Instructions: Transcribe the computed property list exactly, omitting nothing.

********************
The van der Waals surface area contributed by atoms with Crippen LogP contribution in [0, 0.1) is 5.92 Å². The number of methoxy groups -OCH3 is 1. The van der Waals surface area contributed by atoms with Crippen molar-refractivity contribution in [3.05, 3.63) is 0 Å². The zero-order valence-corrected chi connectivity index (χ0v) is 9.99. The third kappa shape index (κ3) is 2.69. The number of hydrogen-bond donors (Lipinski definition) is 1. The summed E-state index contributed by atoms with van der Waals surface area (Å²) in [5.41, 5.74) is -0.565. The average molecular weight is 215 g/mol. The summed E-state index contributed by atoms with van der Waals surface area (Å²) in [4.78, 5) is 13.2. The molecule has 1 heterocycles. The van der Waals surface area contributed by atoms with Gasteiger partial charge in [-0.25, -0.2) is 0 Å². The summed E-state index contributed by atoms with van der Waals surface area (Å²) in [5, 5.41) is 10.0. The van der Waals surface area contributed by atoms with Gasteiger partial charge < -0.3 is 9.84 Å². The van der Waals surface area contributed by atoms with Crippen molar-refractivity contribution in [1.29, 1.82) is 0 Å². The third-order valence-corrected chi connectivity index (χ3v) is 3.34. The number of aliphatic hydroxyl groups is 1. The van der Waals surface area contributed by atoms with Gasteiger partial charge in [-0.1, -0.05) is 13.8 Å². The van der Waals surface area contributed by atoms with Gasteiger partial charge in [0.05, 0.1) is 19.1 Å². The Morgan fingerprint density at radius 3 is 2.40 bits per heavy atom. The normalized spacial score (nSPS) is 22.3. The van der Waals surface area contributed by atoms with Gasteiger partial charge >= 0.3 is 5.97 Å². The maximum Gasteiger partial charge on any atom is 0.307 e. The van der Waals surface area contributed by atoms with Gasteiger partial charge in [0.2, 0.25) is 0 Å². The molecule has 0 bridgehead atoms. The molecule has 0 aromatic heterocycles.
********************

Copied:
The van der Waals surface area contributed by atoms with Crippen LogP contribution in [0, 0.1) is 5.92 Å². The number of methoxy groups -OCH3 is 1. The van der Waals surface area contributed by atoms with Crippen molar-refractivity contribution in [3.05, 3.63) is 0 Å². The zero-order valence-corrected chi connectivity index (χ0v) is 9.99. The third kappa shape index (κ3) is 2.69. The number of hydrogen-bond donors (Lipinski definition) is 1. The summed E-state index contributed by atoms with van der Waals surface area (Å²) in [5.41, 5.74) is -0.565. The average molecular weight is 215 g/mol. The summed E-state index contributed by atoms with van der Waals surface area (Å²) in [4.78, 5) is 13.2. The molecule has 1 heterocycles. The van der Waals surface area contributed by atoms with Gasteiger partial charge in [-0.25, -0.2) is 0 Å². The summed E-state index contributed by atoms with van der Waals surface area (Å²) in [5, 5.41) is 10.0. The van der Waals surface area contributed by atoms with Gasteiger partial charge < -0.3 is 9.84 Å². The van der Waals surface area contributed by atoms with Crippen molar-refractivity contribution in [1.29, 1.82) is 0 Å². The third-order valence-corrected chi connectivity index (χ3v) is 3.34. The number of aliphatic hydroxyl groups is 1. The van der Waals surface area contributed by atoms with Gasteiger partial charge in [-0.1, -0.05) is 13.8 Å². The van der Waals surface area contributed by atoms with Gasteiger partial charge in [0.05, 0.1) is 19.1 Å². The Morgan fingerprint density at radius 3 is 2.40 bits per heavy atom. The normalized spacial score (nSPS) is 22.3. The van der Waals surface area contributed by atoms with Gasteiger partial charge >= 0.3 is 5.97 Å². The maximum Gasteiger partial charge on any atom is 0.307 e. The van der Waals surface area contributed by atoms with Gasteiger partial charge in [0.2, 0.25) is 0 Å². The molecule has 0 bridgehead atoms. The molecule has 0 aromatic heterocycles.